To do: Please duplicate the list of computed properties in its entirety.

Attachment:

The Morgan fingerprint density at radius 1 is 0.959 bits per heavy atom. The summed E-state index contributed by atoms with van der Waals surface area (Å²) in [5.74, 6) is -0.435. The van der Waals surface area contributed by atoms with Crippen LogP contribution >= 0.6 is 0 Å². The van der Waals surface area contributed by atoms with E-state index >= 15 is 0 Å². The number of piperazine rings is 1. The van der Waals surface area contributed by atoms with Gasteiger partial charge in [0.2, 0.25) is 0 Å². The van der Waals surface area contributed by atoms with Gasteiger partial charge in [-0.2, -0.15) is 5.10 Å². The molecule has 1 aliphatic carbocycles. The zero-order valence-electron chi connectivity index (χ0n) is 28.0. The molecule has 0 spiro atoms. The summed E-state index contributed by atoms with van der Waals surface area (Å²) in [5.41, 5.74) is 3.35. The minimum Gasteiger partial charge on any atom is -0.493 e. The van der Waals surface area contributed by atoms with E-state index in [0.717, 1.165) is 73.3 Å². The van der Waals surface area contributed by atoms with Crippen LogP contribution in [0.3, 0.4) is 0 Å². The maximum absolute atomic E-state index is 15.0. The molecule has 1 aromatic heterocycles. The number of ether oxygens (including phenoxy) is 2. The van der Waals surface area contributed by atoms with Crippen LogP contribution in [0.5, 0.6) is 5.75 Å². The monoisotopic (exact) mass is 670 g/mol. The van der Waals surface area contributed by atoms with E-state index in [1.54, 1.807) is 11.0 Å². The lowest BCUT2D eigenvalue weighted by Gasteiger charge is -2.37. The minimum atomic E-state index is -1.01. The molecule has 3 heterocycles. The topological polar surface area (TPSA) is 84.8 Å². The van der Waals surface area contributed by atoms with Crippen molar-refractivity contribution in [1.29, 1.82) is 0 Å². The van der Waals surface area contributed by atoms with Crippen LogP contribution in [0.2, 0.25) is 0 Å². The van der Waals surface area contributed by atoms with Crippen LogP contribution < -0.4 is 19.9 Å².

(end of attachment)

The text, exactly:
The Morgan fingerprint density at radius 1 is 0.959 bits per heavy atom. The summed E-state index contributed by atoms with van der Waals surface area (Å²) in [5.74, 6) is -0.435. The van der Waals surface area contributed by atoms with Crippen LogP contribution >= 0.6 is 0 Å². The van der Waals surface area contributed by atoms with E-state index >= 15 is 0 Å². The number of piperazine rings is 1. The van der Waals surface area contributed by atoms with Gasteiger partial charge in [0.2, 0.25) is 0 Å². The van der Waals surface area contributed by atoms with Gasteiger partial charge in [-0.2, -0.15) is 5.10 Å². The molecule has 1 aliphatic carbocycles. The zero-order valence-electron chi connectivity index (χ0n) is 28.0. The molecule has 0 spiro atoms. The summed E-state index contributed by atoms with van der Waals surface area (Å²) in [5.41, 5.74) is 3.35. The minimum Gasteiger partial charge on any atom is -0.493 e. The van der Waals surface area contributed by atoms with E-state index in [0.717, 1.165) is 73.3 Å². The van der Waals surface area contributed by atoms with Crippen LogP contribution in [0.3, 0.4) is 0 Å². The maximum absolute atomic E-state index is 15.0. The molecule has 1 aromatic heterocycles. The number of ether oxygens (including phenoxy) is 2. The van der Waals surface area contributed by atoms with Crippen LogP contribution in [0.5, 0.6) is 5.75 Å². The monoisotopic (exact) mass is 670 g/mol. The van der Waals surface area contributed by atoms with E-state index in [1.54, 1.807) is 11.0 Å². The lowest BCUT2D eigenvalue weighted by Gasteiger charge is -2.37. The minimum atomic E-state index is -1.01. The molecule has 3 heterocycles. The topological polar surface area (TPSA) is 84.8 Å². The van der Waals surface area contributed by atoms with Crippen molar-refractivity contribution in [1.29, 1.82) is 0 Å². The van der Waals surface area contributed by atoms with Crippen LogP contribution in [0.2, 0.25) is 0 Å². The van der Waals surface area contributed by atoms with Crippen LogP contribution < -0.4 is 19.9 Å².